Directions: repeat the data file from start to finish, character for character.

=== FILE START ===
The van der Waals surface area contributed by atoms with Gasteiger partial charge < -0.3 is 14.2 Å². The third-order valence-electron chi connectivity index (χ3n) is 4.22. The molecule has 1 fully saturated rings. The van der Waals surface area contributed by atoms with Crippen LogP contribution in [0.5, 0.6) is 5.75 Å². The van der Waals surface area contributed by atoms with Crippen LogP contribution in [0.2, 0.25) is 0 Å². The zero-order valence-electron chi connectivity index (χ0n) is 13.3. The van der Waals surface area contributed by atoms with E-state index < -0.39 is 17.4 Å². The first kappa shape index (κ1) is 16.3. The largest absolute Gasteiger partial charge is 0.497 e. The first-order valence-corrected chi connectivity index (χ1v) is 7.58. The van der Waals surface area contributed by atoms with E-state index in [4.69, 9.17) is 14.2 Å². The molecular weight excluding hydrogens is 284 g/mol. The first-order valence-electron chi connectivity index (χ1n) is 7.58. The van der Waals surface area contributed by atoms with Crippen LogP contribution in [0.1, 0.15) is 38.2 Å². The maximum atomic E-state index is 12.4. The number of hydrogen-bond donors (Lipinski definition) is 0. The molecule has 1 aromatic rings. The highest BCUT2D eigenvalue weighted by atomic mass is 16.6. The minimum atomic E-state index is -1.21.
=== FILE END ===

The van der Waals surface area contributed by atoms with Gasteiger partial charge < -0.3 is 14.2 Å². The third-order valence-electron chi connectivity index (χ3n) is 4.22. The molecule has 1 fully saturated rings. The van der Waals surface area contributed by atoms with Crippen LogP contribution in [0.5, 0.6) is 5.75 Å². The van der Waals surface area contributed by atoms with Crippen LogP contribution in [0.2, 0.25) is 0 Å². The zero-order valence-electron chi connectivity index (χ0n) is 13.3. The van der Waals surface area contributed by atoms with E-state index < -0.39 is 17.4 Å². The first kappa shape index (κ1) is 16.3. The largest absolute Gasteiger partial charge is 0.497 e. The first-order valence-corrected chi connectivity index (χ1v) is 7.58. The van der Waals surface area contributed by atoms with E-state index in [4.69, 9.17) is 14.2 Å². The molecular weight excluding hydrogens is 284 g/mol. The first-order valence-electron chi connectivity index (χ1n) is 7.58. The van der Waals surface area contributed by atoms with Crippen LogP contribution in [0.1, 0.15) is 38.2 Å². The maximum atomic E-state index is 12.4. The number of hydrogen-bond donors (Lipinski definition) is 0. The molecule has 1 aromatic rings. The highest BCUT2D eigenvalue weighted by atomic mass is 16.6. The minimum atomic E-state index is -1.21.